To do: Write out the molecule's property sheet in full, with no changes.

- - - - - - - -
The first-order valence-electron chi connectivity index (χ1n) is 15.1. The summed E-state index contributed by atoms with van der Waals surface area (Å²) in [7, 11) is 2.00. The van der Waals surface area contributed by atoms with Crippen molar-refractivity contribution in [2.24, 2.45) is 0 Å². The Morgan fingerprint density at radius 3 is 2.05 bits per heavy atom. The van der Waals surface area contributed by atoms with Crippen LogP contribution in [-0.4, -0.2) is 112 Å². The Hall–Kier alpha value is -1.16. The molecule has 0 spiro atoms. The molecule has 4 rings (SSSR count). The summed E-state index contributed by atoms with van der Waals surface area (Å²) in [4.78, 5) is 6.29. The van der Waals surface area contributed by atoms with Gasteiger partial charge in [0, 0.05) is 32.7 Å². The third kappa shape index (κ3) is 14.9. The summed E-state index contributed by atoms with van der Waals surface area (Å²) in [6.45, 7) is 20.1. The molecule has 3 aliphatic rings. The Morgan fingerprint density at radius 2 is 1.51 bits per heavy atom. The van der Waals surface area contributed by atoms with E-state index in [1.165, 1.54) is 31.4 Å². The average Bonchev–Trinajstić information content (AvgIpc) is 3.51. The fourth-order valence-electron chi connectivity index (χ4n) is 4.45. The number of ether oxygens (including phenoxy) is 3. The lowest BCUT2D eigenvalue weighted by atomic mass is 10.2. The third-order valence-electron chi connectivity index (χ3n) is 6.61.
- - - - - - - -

The first-order valence-electron chi connectivity index (χ1n) is 15.1. The summed E-state index contributed by atoms with van der Waals surface area (Å²) in [7, 11) is 2.00. The van der Waals surface area contributed by atoms with Crippen molar-refractivity contribution in [2.24, 2.45) is 0 Å². The Morgan fingerprint density at radius 3 is 2.05 bits per heavy atom. The van der Waals surface area contributed by atoms with Crippen LogP contribution in [-0.4, -0.2) is 112 Å². The Hall–Kier alpha value is -1.16. The molecule has 0 spiro atoms. The molecule has 4 rings (SSSR count). The summed E-state index contributed by atoms with van der Waals surface area (Å²) in [4.78, 5) is 6.29. The van der Waals surface area contributed by atoms with Gasteiger partial charge in [0, 0.05) is 32.7 Å². The third kappa shape index (κ3) is 14.9. The summed E-state index contributed by atoms with van der Waals surface area (Å²) in [6.45, 7) is 20.1. The molecule has 3 aliphatic rings. The Morgan fingerprint density at radius 2 is 1.51 bits per heavy atom. The van der Waals surface area contributed by atoms with E-state index in [1.165, 1.54) is 31.4 Å². The average Bonchev–Trinajstić information content (AvgIpc) is 3.51. The fourth-order valence-electron chi connectivity index (χ4n) is 4.45. The number of ether oxygens (including phenoxy) is 3. The lowest BCUT2D eigenvalue weighted by atomic mass is 10.2. The third-order valence-electron chi connectivity index (χ3n) is 6.61.